Mojo Beverage placed the following advertisement in a local newspaper on 25 January: ‘Come one, come all! Fishermen and women of Lake Tranquil. We are offering to pay $100,000 to any person who catches Lord Harry, a trout which we have tagged and released into the lake.
(a) Dorper Sheep Sellers Pty Ltd was negotiating the sale of a number of dorper sheep to a firm called Livestock Brokers, which intended to on-sell the sheep. On 1 June Dorper Sheep Sellers sent a letter to Livestock Brokers, setting out the number of sheep for sale and the price per head. It asked Livestock Brokers to reply within 14 days.
(b) Presume in (a) above Livestock Brokers sent the fax on 14 June but because of a transmission error Dorper Sheep Sellers did not receive it. Advise Livestock Brokers under these circumstances.
Answer to question 1:
The current case study provides that Mojo Beverage wrongly posted an advertisement of paying a sum of $100,000 to any individual that catches lord harry. However, it was found that the advertisement appeared to be misplaced and error in the advertisement has been occurred as the original sum of award was erroneously quoted to be $100,000, which should actually have been 1,000. Section 32 of the Australian Consumer Law prohibits an individual from posting or placing advertisements in the form of gifts, prizes or other forms of free items that are in association with the sale of goods and services (McKendrick 2014).
Section 32 prohibits such kind of advertisements from promotions by any means of the goods and services that the advertiser does not wants to provide them or not providing the item as offered within the amount specified in the offer or if no amount is provided in the advertisement. Additionally section 32 provides that there should be a specified amount of time must be placed in the rebates, gifts, prizes or other any other free time that would be considered a reasonable time if the same is communicated in the offer (Cartwright 2016). Similarly, it can be stated that if the person is found to have communicated the offer wrongly they should be considered by the court or the tribunal based on the appropriate nature of the gifts and prizes offered and representations that is made by the person regarding the availability of the goods.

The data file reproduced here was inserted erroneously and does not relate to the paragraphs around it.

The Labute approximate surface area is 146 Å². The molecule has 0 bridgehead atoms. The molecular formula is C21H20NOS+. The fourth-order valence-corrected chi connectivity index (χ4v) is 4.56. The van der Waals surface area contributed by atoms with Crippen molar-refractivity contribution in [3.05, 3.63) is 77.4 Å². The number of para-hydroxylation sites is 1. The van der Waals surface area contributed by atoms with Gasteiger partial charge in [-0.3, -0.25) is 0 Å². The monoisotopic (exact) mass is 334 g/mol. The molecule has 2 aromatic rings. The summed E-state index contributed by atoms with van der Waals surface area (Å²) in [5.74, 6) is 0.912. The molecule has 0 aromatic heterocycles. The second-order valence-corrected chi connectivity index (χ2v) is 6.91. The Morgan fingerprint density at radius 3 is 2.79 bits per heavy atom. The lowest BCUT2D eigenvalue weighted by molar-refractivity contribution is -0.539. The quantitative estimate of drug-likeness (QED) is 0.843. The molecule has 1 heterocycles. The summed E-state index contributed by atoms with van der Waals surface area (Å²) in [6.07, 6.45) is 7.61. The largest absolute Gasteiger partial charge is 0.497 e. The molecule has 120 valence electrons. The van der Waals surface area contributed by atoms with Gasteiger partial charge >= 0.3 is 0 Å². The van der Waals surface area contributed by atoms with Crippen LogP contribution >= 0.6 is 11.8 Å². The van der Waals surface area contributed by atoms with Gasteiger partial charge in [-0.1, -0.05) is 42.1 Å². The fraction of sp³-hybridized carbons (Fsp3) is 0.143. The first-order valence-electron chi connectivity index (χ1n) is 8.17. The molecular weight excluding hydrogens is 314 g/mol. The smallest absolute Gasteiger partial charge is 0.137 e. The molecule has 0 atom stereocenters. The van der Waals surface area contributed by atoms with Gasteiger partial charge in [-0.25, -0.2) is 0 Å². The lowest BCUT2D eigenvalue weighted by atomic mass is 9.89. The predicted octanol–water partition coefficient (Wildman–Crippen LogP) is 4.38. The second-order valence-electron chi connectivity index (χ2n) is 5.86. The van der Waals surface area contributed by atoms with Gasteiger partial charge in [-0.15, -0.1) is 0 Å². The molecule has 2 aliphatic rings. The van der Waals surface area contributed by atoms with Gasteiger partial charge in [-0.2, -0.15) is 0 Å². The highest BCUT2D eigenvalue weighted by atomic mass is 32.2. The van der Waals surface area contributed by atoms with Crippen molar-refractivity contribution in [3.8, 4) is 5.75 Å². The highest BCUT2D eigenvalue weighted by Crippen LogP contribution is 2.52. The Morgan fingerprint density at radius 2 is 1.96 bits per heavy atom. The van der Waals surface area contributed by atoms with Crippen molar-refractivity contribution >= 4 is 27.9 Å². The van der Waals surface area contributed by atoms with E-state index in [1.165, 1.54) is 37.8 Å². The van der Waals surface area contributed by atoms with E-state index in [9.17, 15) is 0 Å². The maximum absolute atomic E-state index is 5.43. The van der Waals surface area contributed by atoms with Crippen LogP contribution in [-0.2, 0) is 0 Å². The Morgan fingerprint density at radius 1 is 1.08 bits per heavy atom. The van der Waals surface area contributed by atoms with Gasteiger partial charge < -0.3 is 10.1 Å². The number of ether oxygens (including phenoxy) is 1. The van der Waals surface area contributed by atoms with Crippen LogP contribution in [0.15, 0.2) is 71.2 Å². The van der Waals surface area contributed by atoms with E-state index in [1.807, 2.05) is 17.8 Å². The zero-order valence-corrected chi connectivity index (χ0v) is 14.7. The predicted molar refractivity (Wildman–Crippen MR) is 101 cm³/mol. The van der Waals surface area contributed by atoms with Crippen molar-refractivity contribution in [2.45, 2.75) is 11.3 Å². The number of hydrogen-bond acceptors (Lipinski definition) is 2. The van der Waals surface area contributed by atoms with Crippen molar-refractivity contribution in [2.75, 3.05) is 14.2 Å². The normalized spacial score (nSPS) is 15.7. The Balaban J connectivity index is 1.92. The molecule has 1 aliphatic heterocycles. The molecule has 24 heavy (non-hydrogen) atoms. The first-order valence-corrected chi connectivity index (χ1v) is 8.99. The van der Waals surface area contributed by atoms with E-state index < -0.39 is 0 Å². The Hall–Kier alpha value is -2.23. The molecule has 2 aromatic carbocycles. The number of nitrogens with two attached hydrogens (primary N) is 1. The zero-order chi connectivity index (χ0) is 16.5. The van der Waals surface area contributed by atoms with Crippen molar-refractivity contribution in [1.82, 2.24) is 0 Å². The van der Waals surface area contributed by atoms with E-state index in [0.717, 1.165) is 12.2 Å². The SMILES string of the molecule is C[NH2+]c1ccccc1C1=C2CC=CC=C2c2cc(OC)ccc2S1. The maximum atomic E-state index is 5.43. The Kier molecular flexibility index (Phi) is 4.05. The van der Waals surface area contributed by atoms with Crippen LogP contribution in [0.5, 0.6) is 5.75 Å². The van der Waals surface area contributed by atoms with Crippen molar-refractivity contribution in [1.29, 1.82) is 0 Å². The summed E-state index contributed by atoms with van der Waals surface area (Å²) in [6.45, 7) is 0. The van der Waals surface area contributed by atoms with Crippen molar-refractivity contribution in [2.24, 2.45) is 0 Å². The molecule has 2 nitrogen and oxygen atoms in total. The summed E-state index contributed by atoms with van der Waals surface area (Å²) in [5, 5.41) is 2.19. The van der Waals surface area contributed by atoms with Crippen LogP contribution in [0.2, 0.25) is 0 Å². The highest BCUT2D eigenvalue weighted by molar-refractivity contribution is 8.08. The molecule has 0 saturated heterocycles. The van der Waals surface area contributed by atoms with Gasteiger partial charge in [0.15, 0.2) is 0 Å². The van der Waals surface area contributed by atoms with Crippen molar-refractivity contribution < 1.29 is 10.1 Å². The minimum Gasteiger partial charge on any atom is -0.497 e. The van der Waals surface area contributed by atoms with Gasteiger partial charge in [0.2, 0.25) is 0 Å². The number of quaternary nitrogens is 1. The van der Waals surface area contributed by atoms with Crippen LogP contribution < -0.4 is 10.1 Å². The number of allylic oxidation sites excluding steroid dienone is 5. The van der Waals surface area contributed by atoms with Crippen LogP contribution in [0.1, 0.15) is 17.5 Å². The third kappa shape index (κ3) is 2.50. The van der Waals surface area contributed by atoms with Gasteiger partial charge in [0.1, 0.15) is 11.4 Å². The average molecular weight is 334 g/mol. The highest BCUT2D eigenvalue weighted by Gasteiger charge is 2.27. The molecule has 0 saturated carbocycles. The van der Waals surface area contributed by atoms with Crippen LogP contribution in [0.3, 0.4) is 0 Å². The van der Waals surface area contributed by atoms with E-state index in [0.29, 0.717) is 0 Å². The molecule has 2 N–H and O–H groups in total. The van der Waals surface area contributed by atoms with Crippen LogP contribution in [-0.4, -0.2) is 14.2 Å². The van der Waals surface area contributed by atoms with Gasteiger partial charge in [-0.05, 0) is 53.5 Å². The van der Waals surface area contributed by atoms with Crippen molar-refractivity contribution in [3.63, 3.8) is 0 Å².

Unlike the earlier provisions stated in the Victorian law the exclusion is generally applicable to the standards form contracts. This is usually not defined in the section 27 of the Australian Consumer Act however; it provides the list of factors, which the court might take into the consideration including whether or not the person was under the obligation of accepting the offer or rejecting the terms of contract (Corones 2014). As evident in the present situation of Mojo, it was reported that the company erroneously placed the advertisement and that the accepting or rejecting the terms of the contract was entirely reliant on Ben following the communication of the information of the misplaced prize. An important assertion in this regard can be bought forward by stating that if the consumer alleges that the standard form of the contract will be presumed unless the other parties under “section 27 subsection (1) of the Australian Consumer Law” have proved the same (Belloc 2017).
As for the above stated case the Victorian consumer law prohibits the unfair terms, it is noteworthy to denote that the prohibition only prevails to the consumer contract. As evident in the present situation, it can be stated there was no form of contract that has been created between Ben and Mojo. A consumer is generally refereed as the purpose containing the supply of the goods and service that are held for sale or granting the interest in the land to the person who acquires the goods, services or the interest that is predominantly for the personal use or for the household consumption (Carter 2013). In the present situation of Ben it can be stated that there was no such kind of contract formed however an assertion can be bought forward by stating that there does not existed any contract between the parties.
As held in the case of “Director of Consumer Affairs Victoria v AAPT Limited (Civil Claims)  VCAT 1493” the court of law determines the objective of the agreement rather than taking into the consideration the intention of the parties. From the present situation of Mojo it can be stated that there are no reasonable grounds upon which the it can reasonably be considered to be aware for believing the person for payment of prize or award (Corones 2014). As set out in the “Division 1 of the Australian Consumer Law” there is a prohibition of specified false or misleading representation regarding the goods or services and also lays down the prohibition regarding the specific conduct concerning the offering of rebates, gifts or prizes or wrongly accepting any forms of payment and other forms of conduct.
Taking into the consideration the provision of section 239 it provides the regulator with the power to implement to the court for the orders so that it can redress to the person that the person that is not be named in the proceedings where there has been any form of contravention of the principles stated in the Australian Consumer Law. Similarly, in the present situation it can be stated that the court might take into the consideration the order given Mojo issues apologies for wrongly placing the advertisements in the newspaper for the rewards to the non-party consumer (Gibson and Fraser 2013).